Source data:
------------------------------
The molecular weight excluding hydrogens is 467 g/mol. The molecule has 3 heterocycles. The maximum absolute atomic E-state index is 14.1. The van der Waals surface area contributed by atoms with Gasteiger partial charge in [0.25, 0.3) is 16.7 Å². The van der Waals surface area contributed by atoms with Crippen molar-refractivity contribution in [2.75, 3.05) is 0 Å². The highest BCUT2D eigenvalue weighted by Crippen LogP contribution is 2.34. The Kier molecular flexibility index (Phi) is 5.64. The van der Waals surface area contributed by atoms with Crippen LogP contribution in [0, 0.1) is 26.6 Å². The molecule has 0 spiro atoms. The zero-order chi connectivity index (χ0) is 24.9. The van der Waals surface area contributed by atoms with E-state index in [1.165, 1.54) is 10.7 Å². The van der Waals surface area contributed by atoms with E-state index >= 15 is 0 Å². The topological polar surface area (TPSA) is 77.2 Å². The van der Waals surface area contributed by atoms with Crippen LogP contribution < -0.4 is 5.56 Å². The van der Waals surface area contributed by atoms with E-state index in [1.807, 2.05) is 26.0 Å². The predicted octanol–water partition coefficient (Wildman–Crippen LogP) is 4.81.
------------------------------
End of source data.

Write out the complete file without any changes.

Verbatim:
The molecular weight excluding hydrogens is 467 g/mol. The molecule has 3 heterocycles. The maximum absolute atomic E-state index is 14.1. The van der Waals surface area contributed by atoms with Gasteiger partial charge in [0.25, 0.3) is 16.7 Å². The van der Waals surface area contributed by atoms with Crippen molar-refractivity contribution in [2.75, 3.05) is 0 Å². The highest BCUT2D eigenvalue weighted by Crippen LogP contribution is 2.34. The Kier molecular flexibility index (Phi) is 5.64. The van der Waals surface area contributed by atoms with Crippen LogP contribution in [0, 0.1) is 26.6 Å². The molecule has 0 spiro atoms. The zero-order chi connectivity index (χ0) is 24.9. The van der Waals surface area contributed by atoms with E-state index in [1.165, 1.54) is 10.7 Å². The van der Waals surface area contributed by atoms with E-state index >= 15 is 0 Å². The topological polar surface area (TPSA) is 77.2 Å². The van der Waals surface area contributed by atoms with Crippen LogP contribution < -0.4 is 5.56 Å². The van der Waals surface area contributed by atoms with E-state index in [1.807, 2.05) is 26.0 Å². The predicted octanol–water partition coefficient (Wildman–Crippen LogP) is 4.81.